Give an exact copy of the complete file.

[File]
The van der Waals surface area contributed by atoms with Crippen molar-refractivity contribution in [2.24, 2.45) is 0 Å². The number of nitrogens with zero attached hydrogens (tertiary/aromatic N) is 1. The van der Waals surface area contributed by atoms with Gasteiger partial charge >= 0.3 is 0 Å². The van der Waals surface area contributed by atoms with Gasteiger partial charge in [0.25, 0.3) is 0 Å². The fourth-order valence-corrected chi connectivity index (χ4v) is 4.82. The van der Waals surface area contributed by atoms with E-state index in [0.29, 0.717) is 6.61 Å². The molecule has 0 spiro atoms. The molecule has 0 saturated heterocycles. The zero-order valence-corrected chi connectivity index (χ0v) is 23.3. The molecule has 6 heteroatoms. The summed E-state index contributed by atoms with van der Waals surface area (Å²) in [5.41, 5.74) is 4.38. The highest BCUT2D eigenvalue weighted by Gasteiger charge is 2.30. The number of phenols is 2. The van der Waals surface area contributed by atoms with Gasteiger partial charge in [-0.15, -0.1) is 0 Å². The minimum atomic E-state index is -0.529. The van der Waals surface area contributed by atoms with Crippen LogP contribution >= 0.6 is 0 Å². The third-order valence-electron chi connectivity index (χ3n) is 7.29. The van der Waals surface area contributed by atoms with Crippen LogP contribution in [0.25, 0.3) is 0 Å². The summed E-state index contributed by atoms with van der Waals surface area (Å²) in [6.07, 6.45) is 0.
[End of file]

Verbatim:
The van der Waals surface area contributed by atoms with Crippen molar-refractivity contribution in [2.24, 2.45) is 0 Å². The number of nitrogens with zero attached hydrogens (tertiary/aromatic N) is 1. The van der Waals surface area contributed by atoms with Gasteiger partial charge >= 0.3 is 0 Å². The van der Waals surface area contributed by atoms with Gasteiger partial charge in [0.25, 0.3) is 0 Å². The fourth-order valence-corrected chi connectivity index (χ4v) is 4.82. The van der Waals surface area contributed by atoms with E-state index in [0.29, 0.717) is 6.61 Å². The molecule has 0 spiro atoms. The molecule has 0 saturated heterocycles. The zero-order valence-corrected chi connectivity index (χ0v) is 23.3. The molecule has 6 heteroatoms. The summed E-state index contributed by atoms with van der Waals surface area (Å²) in [5.41, 5.74) is 4.38. The highest BCUT2D eigenvalue weighted by Gasteiger charge is 2.30. The number of phenols is 2. The van der Waals surface area contributed by atoms with Gasteiger partial charge in [-0.15, -0.1) is 0 Å². The minimum atomic E-state index is -0.529. The van der Waals surface area contributed by atoms with Crippen LogP contribution >= 0.6 is 0 Å². The third-order valence-electron chi connectivity index (χ3n) is 7.29. The van der Waals surface area contributed by atoms with Crippen LogP contribution in [0.25, 0.3) is 0 Å². The summed E-state index contributed by atoms with van der Waals surface area (Å²) in [6.07, 6.45) is 0.